In order to combat energy poverty in low-income households more efficiently, this target group should be taken into greater consideration in energy efficiency policies. In a project undertaken for the Committee on Industry, Research and Energy (ITRE) of the European Parliament, SQ Consult (the Netherlands), the Fraunhofer Institute for Systems and Innovation Research (Germany) and the CITCEA group of the Universitat Politècnica de Catalunya (UPC, Spain) have presented proposals on how to better integrate low-income households into current energy efficiency policies. The study “Energy efficiency for low-income households” describes the positive influence of improving energy efficiency in low-income households and in the economy in general.
The high costs of energy represent a poverty risk for low-income households, either because they must spend too large a proportion of their income on energy supplies or simply because they can no longer afford to pay for energy. To combat what is known as energy poverty, without losing sight of the overall objectives of energy and climate policy, we need to find the right balance between energy efficiency measures and social policies.
One of the greatest challenges is that energy efficiency policies and social policies have different horizons and time-scales. Although social policies are mainly focused on easing financial difficulties in the short-term, energy efficiency policies also have positive environmental, economic and social effects in the mid- to long-term. In addition, it is essential that all end users, including low-income households, attain suitable levels of energy efficiency to meet Europe’s ambitious energy and climate targets.
To tackle these challenges specifically, the European Parliament commissioned SQ Consult, the Fraunhofer Insitute for Systems and Innovation Research and the Center of Technological Innovation in Static Converters and Drives (CITCEA) of the Universitat Politècnica de Catalunya (Spain) to examine the opportunity provided by energy efficiency for low-income households, and to draw up proposals on how to design energy efficiency policies for this specific group.
Better health and greater social inclusion
The study “Energy efficiency for low-income households” describes the most important, positive effects that energy efficiency improvements have in low-income households, apart from the obvious reduction in energy consumption and associated expenses. One of these positive effects is an improvement in well-being and health, as well as maintenance of the value of the property in the building. In addition, due to lower energy bills, households have a bigger budget for other domestic expenditure, and therefore have an opportunity for greater social inclusion.
These positive effects can only be obtained if the specific barriers in low-income households are removed so that the measures can be introduced. These barriers include a lack of capital for investment in energy efficiency, a lack of or insufficient information, and the dilemma of landlord and tenant.
Measures to support energy efficiency can eliminate investment barriers, but the typical barriers that affect low-income households can only be removed if this group is addressed directly with specific policies.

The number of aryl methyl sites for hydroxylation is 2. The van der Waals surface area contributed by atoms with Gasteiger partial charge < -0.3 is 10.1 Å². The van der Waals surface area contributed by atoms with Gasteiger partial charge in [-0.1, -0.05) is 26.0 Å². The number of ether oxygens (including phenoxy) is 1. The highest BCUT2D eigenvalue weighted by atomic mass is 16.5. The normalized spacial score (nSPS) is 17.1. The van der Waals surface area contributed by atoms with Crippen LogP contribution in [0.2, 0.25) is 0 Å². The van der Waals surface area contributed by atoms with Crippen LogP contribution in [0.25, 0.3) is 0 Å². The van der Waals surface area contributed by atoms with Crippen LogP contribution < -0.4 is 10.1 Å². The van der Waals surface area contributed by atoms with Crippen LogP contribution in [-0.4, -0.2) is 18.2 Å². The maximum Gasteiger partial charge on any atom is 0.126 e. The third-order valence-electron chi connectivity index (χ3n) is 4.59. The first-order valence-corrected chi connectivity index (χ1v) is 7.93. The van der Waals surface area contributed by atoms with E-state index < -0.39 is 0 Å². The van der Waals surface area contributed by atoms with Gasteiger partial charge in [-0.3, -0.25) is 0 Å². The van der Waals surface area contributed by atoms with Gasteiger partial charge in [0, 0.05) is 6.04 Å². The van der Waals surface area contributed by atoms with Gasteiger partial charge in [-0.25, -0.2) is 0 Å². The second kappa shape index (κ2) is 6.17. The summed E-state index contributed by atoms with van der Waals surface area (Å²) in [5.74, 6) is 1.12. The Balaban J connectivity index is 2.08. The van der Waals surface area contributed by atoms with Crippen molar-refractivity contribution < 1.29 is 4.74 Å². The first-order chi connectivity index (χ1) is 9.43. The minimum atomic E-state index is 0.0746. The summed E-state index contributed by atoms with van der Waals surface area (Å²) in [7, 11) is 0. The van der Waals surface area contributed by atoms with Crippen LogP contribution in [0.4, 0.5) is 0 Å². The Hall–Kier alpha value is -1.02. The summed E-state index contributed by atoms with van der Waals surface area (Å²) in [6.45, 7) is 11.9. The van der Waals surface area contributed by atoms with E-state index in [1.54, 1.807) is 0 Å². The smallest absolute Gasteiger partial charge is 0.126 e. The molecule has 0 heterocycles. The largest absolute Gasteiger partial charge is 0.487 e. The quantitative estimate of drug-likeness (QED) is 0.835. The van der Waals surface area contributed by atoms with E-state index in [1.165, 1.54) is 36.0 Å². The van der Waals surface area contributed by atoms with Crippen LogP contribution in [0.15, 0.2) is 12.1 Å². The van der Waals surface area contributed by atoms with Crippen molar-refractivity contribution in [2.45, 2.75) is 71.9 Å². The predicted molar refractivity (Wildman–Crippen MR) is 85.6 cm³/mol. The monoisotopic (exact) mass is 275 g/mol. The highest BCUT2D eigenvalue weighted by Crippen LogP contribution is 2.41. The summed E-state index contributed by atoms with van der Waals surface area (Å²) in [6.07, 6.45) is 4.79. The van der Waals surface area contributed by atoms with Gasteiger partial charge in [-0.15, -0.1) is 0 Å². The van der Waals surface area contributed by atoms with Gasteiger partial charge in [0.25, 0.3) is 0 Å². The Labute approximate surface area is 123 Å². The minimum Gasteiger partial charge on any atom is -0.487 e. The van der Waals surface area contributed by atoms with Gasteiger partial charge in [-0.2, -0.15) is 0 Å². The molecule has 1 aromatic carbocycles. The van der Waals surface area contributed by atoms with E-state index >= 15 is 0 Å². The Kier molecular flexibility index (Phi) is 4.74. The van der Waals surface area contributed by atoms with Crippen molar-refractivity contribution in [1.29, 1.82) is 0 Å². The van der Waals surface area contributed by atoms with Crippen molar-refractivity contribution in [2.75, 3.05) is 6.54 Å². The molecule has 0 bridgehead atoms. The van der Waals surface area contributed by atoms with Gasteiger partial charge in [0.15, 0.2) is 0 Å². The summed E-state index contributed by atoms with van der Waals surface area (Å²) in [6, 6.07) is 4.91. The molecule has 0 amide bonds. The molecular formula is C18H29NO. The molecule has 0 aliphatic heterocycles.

Seeking a balance between energy efficiency and social policies
The EU political framework considers the need to combine energy efficiency policies with social policies to fight against energy poverty. However, it does not explain how these measures should be integrated into the specific regulations of the EU and its member states. Finding the right balance between energy efficiency and social policies is one of the greatest challenges to effectively combat energy poverty.
To date, only a few EU member states have applied specific measures to promote energy efficiency in low-income households. One of the main study recommendations is to design energy efficiency measures that take into account both the specific barriers that affect low-income households and the additional social or economic impacts that energy efficiency could have on this target group.
Recommended political actions
In this study, six general recommendations are proposed, each one with specific suggestions for the different EU directives. These recommendations are:
- Draw up common definitions of vulnerable consumers and energy poverty to help to standardise policies and increase political visibility, but leave state members with the freedom to adapt these definitions to take into account differences between countries or regions.
- Define EU targets on energy and climate in relevant legislation that addresses all the end user groups equally, including those that are most vulnerable. Continuous monitoring and requirements to notify whether these objectives have been met could help to ensure that this kind of policies also reach low-income households.
- Ensure that the many benefits of energy efficiency are communicated in a proactive way to educate society on the positive effects that they could provide, such as better health and well-being.
- Tackle specific barriers that affect low-income homes in EU legislation and by member states in their strategic plans for renovating buildings.
- Allow member states to find the best balance between energy efficiency policies and social measures to eradicate or reduce energy poverty due to the great differences between them.
- Use funding from European social funds, investments funds or infrastructure funds from other sectors that benefit from the impacts of energy efficiency, such as health and social welfare funds, to be considered as an alternative or a source of additional funding.